I hope the writers of the various crime dramas are paying attention to this one…
At the University of Zurich’s Institute of Forensic Medicine, scientists have created a new, unique way to analyze a crime scene.
It’s called the Forensic Holodeck. And it’s “the first system ever used in the whole world” to take a 3-D scan of a crime scene, according to team member and radiologist, Steffen Ross.
The system uses an Oculus Rift device, modeling software, and even gaming software to reconstruct the scene and produce the 3-D data.
In doing so, it gives investigators a deeper, more immersive insight into the events that took place from multiple angles. The evidence could also be used by lawyers, judges, and juries during trials, essentially transporting them through time and space to see the virtual crime scene.
Indeed, the technology recently helped convict a dangerous gunman, who was jailed for 11 years!
As Ross explains, “The actual result we had is a case of a reconstruction of bullet trajectories. So we placed the people in the room and we were able to have a much better look at the trajectories of the projectiles than we were able to see in a 2-D manner.”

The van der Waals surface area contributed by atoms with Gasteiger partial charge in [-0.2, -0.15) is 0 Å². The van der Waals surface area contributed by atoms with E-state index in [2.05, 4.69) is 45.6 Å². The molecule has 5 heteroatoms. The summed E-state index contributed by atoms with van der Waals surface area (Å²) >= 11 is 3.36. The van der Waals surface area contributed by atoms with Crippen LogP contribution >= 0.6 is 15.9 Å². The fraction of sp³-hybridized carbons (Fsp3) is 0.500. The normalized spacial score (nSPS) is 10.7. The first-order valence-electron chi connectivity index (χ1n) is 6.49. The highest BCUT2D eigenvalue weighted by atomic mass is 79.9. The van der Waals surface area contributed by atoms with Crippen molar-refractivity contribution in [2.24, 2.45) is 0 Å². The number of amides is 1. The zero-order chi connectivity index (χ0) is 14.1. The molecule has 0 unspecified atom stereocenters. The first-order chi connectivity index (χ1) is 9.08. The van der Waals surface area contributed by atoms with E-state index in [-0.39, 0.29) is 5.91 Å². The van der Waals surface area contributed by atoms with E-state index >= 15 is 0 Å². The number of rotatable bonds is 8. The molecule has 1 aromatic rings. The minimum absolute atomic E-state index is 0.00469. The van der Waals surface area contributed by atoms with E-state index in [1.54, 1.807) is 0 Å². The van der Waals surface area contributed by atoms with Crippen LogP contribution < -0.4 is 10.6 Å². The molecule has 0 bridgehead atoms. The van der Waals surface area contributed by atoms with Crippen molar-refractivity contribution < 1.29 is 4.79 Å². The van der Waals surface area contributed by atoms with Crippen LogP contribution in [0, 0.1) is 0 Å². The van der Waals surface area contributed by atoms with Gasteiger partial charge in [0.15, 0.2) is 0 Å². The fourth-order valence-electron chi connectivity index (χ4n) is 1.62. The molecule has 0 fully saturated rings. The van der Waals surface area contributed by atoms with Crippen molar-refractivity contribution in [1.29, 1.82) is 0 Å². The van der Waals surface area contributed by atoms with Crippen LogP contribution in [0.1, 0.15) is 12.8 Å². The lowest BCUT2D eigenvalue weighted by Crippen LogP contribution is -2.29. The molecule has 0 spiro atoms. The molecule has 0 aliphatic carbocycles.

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It has to do with a secret that he and the Pentagon kept hidden at 9800 Savage Rd., Fort Meade, Maryland, for his ENTIRE presidency.
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Take a look at the process…
And that’s not the full extent of the software’s capabilities, either.
A New-Age Autopsy
Based on similar technology, the Zurich team has also invented Virtobot, which adds another layer of information to grisly autopsies by providing a “virtual autopsy.”
Robert Breitbeck is on the Institute of Forensic Medicine’s Virtopsy team. He says the technology can “scan the skin with the pattern injury in color and true to scale. We can store it and later combine it with 3-D data that the police scans with us. With this 3-D data, we do the 3-D reconstructions or visualizations of murder cases or traffic accidents.”
Personally, while my technical knowledge of the subject is limited, I find forensic science pretty fascinating when it’s applied to solving crimes. So adding this unique technology into the mix merely raises the level even more.
CSI, take note!